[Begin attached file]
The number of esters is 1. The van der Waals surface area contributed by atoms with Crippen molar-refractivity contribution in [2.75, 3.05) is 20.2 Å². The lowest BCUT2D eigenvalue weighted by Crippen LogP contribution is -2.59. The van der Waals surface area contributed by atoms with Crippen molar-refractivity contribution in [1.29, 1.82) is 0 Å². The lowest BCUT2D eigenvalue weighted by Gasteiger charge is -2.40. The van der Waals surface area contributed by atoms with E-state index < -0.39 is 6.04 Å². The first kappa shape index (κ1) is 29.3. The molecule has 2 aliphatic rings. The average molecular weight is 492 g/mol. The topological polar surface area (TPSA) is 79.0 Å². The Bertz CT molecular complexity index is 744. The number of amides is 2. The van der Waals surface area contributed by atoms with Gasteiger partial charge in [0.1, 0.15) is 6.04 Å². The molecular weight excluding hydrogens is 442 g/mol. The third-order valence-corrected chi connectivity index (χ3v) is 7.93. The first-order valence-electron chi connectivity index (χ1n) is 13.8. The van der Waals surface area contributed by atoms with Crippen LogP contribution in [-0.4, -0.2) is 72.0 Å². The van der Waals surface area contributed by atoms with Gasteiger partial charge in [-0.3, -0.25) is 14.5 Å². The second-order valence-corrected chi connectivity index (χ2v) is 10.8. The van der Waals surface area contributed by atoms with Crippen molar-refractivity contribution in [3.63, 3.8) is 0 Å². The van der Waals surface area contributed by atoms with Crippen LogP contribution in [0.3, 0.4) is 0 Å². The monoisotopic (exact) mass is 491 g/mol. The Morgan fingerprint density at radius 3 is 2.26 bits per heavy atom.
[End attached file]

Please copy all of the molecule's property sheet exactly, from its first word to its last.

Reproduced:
The number of esters is 1. The van der Waals surface area contributed by atoms with Crippen molar-refractivity contribution in [2.75, 3.05) is 20.2 Å². The lowest BCUT2D eigenvalue weighted by Crippen LogP contribution is -2.59. The van der Waals surface area contributed by atoms with Crippen molar-refractivity contribution in [1.29, 1.82) is 0 Å². The lowest BCUT2D eigenvalue weighted by Gasteiger charge is -2.40. The van der Waals surface area contributed by atoms with E-state index < -0.39 is 6.04 Å². The first kappa shape index (κ1) is 29.3. The molecule has 2 aliphatic rings. The average molecular weight is 492 g/mol. The topological polar surface area (TPSA) is 79.0 Å². The Bertz CT molecular complexity index is 744. The number of amides is 2. The van der Waals surface area contributed by atoms with Gasteiger partial charge in [0.1, 0.15) is 6.04 Å². The molecular weight excluding hydrogens is 442 g/mol. The third-order valence-corrected chi connectivity index (χ3v) is 7.93. The first-order valence-electron chi connectivity index (χ1n) is 13.8. The van der Waals surface area contributed by atoms with Crippen LogP contribution in [-0.4, -0.2) is 72.0 Å². The van der Waals surface area contributed by atoms with Gasteiger partial charge in [-0.3, -0.25) is 14.5 Å². The second-order valence-corrected chi connectivity index (χ2v) is 10.8. The van der Waals surface area contributed by atoms with Crippen molar-refractivity contribution in [3.63, 3.8) is 0 Å². The van der Waals surface area contributed by atoms with Crippen LogP contribution in [0.3, 0.4) is 0 Å². The monoisotopic (exact) mass is 491 g/mol. The Morgan fingerprint density at radius 3 is 2.26 bits per heavy atom.